The research was led by Dr Simon Leigh in the School of Engineering at the University of Warwick. He says: "It's always great seeing the complex and intricate models of devices such as mobile phones or remote controls that can be produced with 3D printing, but that's it, they are invariably models that don't really function.

"We set about trying to find a way in which we could actually print out a functioning electronic device from a 3D printer."

He continues: "In the long term, this technology could revolutionalise the way we produce the world around us, making products such as personal electronics a lot more individualised and unique and, in the process, reducing electronic waste. Designers could also use it to understand better how people interact with products by monitoring sensors embedded into objects.

"However, in the short term I can see this technology having a major impact in the educational sector," Dr Leigh adds, "for example allowing the next generation of young engineers to get hands-on experience of using advanced manufacturing technology to design fairly high-tech devices and products right there in the classroom."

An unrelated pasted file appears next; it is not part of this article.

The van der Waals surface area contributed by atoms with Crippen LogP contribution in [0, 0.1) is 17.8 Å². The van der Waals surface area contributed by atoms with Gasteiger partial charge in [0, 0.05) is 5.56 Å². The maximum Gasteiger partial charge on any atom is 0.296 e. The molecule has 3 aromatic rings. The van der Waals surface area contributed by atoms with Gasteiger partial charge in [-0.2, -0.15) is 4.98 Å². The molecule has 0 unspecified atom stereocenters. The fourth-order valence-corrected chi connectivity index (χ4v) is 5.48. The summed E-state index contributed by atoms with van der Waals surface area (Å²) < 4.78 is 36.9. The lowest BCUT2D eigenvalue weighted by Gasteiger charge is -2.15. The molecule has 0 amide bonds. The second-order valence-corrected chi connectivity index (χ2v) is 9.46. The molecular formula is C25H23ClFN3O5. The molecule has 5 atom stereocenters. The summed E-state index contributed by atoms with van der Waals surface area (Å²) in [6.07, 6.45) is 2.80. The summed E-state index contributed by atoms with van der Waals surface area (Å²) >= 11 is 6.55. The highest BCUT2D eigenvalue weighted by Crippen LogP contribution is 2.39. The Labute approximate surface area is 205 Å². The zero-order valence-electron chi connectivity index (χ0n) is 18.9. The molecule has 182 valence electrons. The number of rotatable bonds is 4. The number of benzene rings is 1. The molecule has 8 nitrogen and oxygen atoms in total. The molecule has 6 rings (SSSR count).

Flexible electronics

The printed sensors can be monitored using existing open-source electronics and freely available programming libraries. A major advantage of using 3D printing is that sockets for connection to equipment such as interface electronics can be printed out instead of connected using conductive glues or paints.

Clearly, flexible electronics are a major plus with many emerging electronics printing processes that are emerging as they are lightweight, rugged, bendable, rollable, portable, and potentially foldable.

Xerox, a company that made its fortune from printing, has expertise in large-area electronics extending back to the 1970s. Their current research involves thin-film transistors (TFT) and p-i-n photodiodes for flat-panel display and image sensor backplanes.